But, because of this Gen. Merritt relaxed none of his vigilance either on the march or in camping. After the first day out from Fetterman the road was cleared far ahead and on the flanks before any one moved out of the camp, and Cody with the other scouts was out all the time. Every prominent point along the road was occupied in advance by the lookouts; every ravine which might conceal an enemy was looked into, and when the open country was passed and the foothills entered, the precautions were redoubled. Every possible provision was made against a surprise, and more particularly against a night attack on the camp, which would have been made, if made at all, to stampede the stock. Each camping-ground was admirably selected for purposes of defense, though certainly not for convenience to water. The lines of the camp described a wide crescent, the ends resting on the edge of the bluff overlooking the creek we happened to camp near. The semi-circle was made by the lines of tents and the wagons, and inside this the vast herd of horses and mules was brought at night and picketed and hobbled. During the afternoon, the stock fed outside the lines under strong guard; and at night three lines of guards were out, and a stable guard among the herd inside. At no moment was the camp left unguarded or unwatched. Every night after the second an attack was looked for with more or less certainty. We camped upon the same places where Gen. Crook had camped last Spring, when he went out against Crazy Horse, and where he had been troubled by the enemy; but we were not molested, and on no occasion was an alarm sounded. Some of us felt a little anxious on the night when camp was made on Crazy Woman's Fork. The valley of this stream, a tributary of the Powder River, is a favorite stamping ground of the Sioux, and it so happened that a little before sundown a furious wind-storm sprung up, which would have made it impossible to hear a shot fired to leeward, and this happened to be the infantry side of the camp, which was ours, where the guard was composed of the raw recruits who had been hurried to the front. At this point, also, was an open stretch of level country, across which the Indians would probably have made their rush if they had come at all. Nothing worse than having everything in camp, including ourselves, covered and half smothered with fine dust, occurred during the night, and one lying awake could hear faintly the responding cry of the several posts calling their number, the hour, and "all's well." This system of having the outposts call the hours is something peculiar to Gen. Merritt, and will probably be dropped when Gen. Crook takes hold of the command, for his idea is to keep silence and let the enemy be caught as he steals up. In reference to the infantry recruits it should be said that they have done very well on the march. They were mounted, and on the trip up have became so well drilled in cavalry tactics that it is difficult to distinguish them from the regular cavalry when they are in a column. Lieut. Seaton is in command, with Lieuts. Rockefeller and Plummer. There has been no opportunity to put the men through their own drill, and as they are perfectly green, there is considerable work to be done to get them in proper shape. They are good men and willing, but it is a striking commentary on the policy of economizing the Army as has been done, so that men just picked up in the recruiting offices in New York and Philadelphia should have to be hurried into the field before they know how to load their muskets. An army of 25,000 men scattered over so vast a territory as the United States necessarily reduces the several commands to mere squads, and a young officer who has been eight years in continuous service in the Army told me that until he joined Gen. Merritt's column on this expedition he had never seen so large a body of American troops collected together. Gen. Merritt's column, be it remembered, consists of just about seven hundred men.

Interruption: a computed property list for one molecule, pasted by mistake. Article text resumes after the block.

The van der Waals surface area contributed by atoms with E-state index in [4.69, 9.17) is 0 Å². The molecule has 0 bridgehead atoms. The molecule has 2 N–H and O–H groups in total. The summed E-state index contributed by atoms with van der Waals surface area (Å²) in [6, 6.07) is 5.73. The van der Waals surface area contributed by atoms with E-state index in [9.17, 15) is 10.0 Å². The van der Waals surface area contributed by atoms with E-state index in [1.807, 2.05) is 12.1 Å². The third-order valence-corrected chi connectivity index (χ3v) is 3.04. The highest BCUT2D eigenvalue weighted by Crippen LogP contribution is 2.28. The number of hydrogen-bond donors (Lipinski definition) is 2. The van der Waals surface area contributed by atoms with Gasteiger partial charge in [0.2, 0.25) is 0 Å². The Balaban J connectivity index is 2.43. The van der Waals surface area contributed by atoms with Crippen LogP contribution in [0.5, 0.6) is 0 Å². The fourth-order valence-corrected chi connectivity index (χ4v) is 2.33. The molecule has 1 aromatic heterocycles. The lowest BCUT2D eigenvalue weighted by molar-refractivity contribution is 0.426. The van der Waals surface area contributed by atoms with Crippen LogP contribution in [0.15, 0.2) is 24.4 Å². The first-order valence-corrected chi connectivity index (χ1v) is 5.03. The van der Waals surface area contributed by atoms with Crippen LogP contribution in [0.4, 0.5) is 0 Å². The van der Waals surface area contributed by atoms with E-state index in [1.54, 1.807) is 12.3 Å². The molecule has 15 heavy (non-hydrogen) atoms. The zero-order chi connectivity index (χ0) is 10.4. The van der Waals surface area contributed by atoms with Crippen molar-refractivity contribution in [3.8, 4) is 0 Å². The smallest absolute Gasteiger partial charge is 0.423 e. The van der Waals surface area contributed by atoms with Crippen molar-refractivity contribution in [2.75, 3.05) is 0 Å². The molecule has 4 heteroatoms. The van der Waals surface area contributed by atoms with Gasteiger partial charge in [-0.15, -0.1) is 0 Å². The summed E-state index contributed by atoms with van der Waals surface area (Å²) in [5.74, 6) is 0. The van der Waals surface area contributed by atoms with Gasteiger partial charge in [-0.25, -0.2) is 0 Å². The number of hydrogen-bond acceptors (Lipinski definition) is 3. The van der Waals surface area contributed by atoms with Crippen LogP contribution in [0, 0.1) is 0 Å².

A great feature of the expedition is the corps of scouts. There are some eleven or twelve of them, and their chief is Cody, better known as "Buffalo Bill." Like all great men, he has his imitators. One of the fellows in the corps has obtained the sobriquet of "Buffalo Chips," because he acts as a "striker" to Bill, and wears his hair long, after the fashion of that famous individual. "Chips" is not a bad scout, and probably dreams of the time when he, too, shall go East, and as the great scout of the Big Horn pocket his thousands from nightly crowded houses. He killed the first buffalo seen on the march, but it was an awfully tough old bull. Next day another was killed, which proved to be of about the same consistency of fibre, and that completes our game list, except a few antelope. There is very little game up in this Big Horn region, or at least that part of it we have passed over. The Laramie Plains were full of antelope; here one may march all day and not see one. There are, however, abundance of old buffalo skulls lying about, showing that the big game is known here. Most of the hunting is done by the scouts, and well their unfortunate horses must know it, for they ride them mercilessly. As a class, these men have rather a bad reputation—most of them being dangerous and good-for-nothing rascals, who take to their risky business because it pays well. Cody, however, is an exception, and stands high in the estimation of those he serves. Another hunter is old Gen. Carr, Lieutenant Colonel of the Fifth Cavalry, who until we got into very dangerous country has been trotting about the flanks of the column and banging away with a double-barrelled shot-gun at the sage hens and rabbits with uniform non-success. Indeed, the old gentleman could not apparently hit a barn door, but he shoots and shoots as if something dropped at every discharge, while most of the time the only effect has been to make nervous people jump in the saddle when they hear the reports. One cannot tell in this country what shooting may indicate, and I have to confess humbly to being scared pale when one morning while watering my horse with some others at a little water hole, a sudden volley was fired somewhere and the bullets came singing just over our heads. That the rear guard had been "jumped" by Indians and a fight begun seemed certain, but it was only a squad of men shooting into a flock of sage hens which had got up.

The only disagreeable incidents of our march have been the bad water and intense heat. Until the foothills of the mountains were entered, water was found only in pools in the beds of what are marked on the maps as creeks, but which, as a rule, only have running water in them during the Spring months. Wells were dug in many of the camps. This was not so heavy a work as might be supposed. A hole was made about five feet deep in the bottom land, and a cracker-box sunk. In about half an hour the water rose in this, comparatively clear and cool, vastly better than the muddy and warm liquid found in the pools, which, however, is not saying much. When Clear Fork was reached the men were almost inclined to cheer at the sight of the ice-cold water, which was more appreciated by us after the stuff we had been drinking than if the stream had been flowing champagne. Good, cool water is a rare luxury in this section of the country, and only to be had when the mountains are neared. Here the water coming from the melting snows has not had time to get warm, and as the beds of the streams are rocky it is free from the mud which soon discolors it further out on the plains. As to the heat, it has been almost suffocating. Leave your gun out in the sun, and the barrel will become so hot that that you cannot hold it in your hand. The nights, too, were warm, which in this region is rather unusual. But sudden changes of temperature are common. On the day we camped upon Crazy Woman's Fork the wind-storm which came up in the evening was preceded during the afternoon by a sudden fall in the temperature of probably 25°. Half the officers in the command were bathing at the time, and on coming out of the water the cold wind chilled one to the bone, though when undressing fifteen minutes before it was so hot that a shady spot to perform the operation was desirable. Under the shadow of the mountains in this camp the nights are cool and refreshing, though the days are hot. The stream is full of delicious trout, and the grass is good. This foothill region would make a magnificent grazing country, and, as the buffalo Winter here, it is reasonable to suppose that cattle could do so. Some day it will be a great cattle region, but that day is yet in the far future. C. M.